Skip to main content
Email Subscription

To sign up for email updates from Macomb County or to access your subscriber preferences, please enter your email address. If you would like to subscribe for text alerts please select Text Updates in the drop-down menu.

Office of County Executive
Mark A. Hackel

Macomb's Memories - The Moravian Indians at New Guadenhutten

By: Cynthia S. Donahue, Macomb County Facilities and Operations

On July 20, 1782, Moravian Missionaries David Zeisberger and Johann Jungman set forth from Fort Detroit with 19 Christian Delaware Indian brethren and sisters to form a new colony on the Riviere aux Hurons. Both the river and township were originally called Huron. The names were changed to Clinton in 1824. Following the path of the river, they found their new colony that British Colonel Arent Schuyloer DePeyster had selected for them with the approval of the Chippewa Indians. Here they would be allowed to live until peace was made between the United States and the British during the Revolutionary War. Today this area is located on Moxon Drive just off of Moravian.

They were met by mosquitoes, which gave them little rest. The Moravians initially pitched tents and then erected huts, which, in time, became substantial cabins. They laid out their gardens, built fences, stables and out-buildings, and, in November, they completed their new church. They named their settlement New Gnadenhutten, meaning “Tents of Grace.”

There they were joined by Richard Conner and his family and by Christmas 1783, according to Zeisbergers diary, there were 53 settlers “white and brown.” One of the new members of the group was Richard Conner’s daughter Susannah, who was thought to be the first child born to English-speaking parents in Macomb County.

The winter of 1783-84 was exceptionally brutal; frost set in early and the snow was 6-feet deep, which prevented hunting. The ice on the river didn’t break until April 4, and Lake St. Clair was not free until May. They were saved from famine only by a large herd of deer that came their way.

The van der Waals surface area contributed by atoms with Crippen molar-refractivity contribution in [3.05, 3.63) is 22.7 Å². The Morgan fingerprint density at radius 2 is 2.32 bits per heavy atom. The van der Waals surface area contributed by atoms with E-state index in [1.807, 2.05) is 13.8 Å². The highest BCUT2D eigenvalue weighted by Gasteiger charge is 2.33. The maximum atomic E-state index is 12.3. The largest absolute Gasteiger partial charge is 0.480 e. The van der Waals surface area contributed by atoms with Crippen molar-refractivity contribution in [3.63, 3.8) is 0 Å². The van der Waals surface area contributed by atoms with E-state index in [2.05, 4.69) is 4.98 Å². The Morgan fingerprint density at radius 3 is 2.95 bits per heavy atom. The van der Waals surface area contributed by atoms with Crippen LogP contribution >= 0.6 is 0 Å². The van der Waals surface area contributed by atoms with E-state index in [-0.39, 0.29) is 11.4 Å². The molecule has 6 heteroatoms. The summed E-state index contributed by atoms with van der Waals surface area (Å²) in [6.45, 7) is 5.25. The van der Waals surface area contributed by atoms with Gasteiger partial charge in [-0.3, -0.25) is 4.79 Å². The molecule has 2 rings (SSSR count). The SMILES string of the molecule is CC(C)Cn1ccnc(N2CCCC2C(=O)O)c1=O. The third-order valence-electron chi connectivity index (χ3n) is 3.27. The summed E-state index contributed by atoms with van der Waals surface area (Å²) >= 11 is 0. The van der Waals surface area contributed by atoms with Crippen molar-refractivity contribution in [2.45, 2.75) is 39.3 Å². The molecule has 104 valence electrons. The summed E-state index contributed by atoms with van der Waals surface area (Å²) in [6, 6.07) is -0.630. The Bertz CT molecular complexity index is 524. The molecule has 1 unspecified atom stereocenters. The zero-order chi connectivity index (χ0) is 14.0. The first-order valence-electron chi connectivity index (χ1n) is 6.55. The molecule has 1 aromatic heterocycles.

On December 19, 1785, the Indian brethren went “to lay out and make a new and straight road to Detroit.” This 23 ½ mile “wagonway” to Detroit, now called Moravian Road, was the first inland roadway in the state of Michigan.

At this point, the “heathen” Chippewa Indians wanted their chief hunting grounds back and the Moravians were forced to move again. On Thursday, April 25, 1786, the congregation met for the last time in the little New Gnadenhutten chapel. They loaded up their canoes and headed back to Detroit, then took two sailing vessels to the banks of the Cuyahoga River in Ohio.  There they stayed for a brief period, finally locating in Fairfield on the Thames, Chatham, Ontario.

The only one left behind was Richard Conner and his family. Richard remained there until his death in 1808.  The property and its improvements were sold to Major Ancrum, British Commandant of Fort Detroit and John Askin, the trader, for $450.



(right photo) Duncan & Inez Hubbard, Elizabeth Camburn, Mrs. Clarence Vernier, & Mrs. Howard Fenton. 1962

In 1913, the Alexander Macomb Chapter of the Daughters of the American Revolution erected a large boulder on a cement and stone foundation on the Moravian settlement site in their honor. In 1962, the boulder was moved to the Clinton Grove Cemetery to allow more access to the public.

In 2008, at the dedication of the George George Memorial Park adjacent to the old Moravian site, members of the Delaware Indians were present that traced their ancestry back to the original inhabitants of the Moravian village.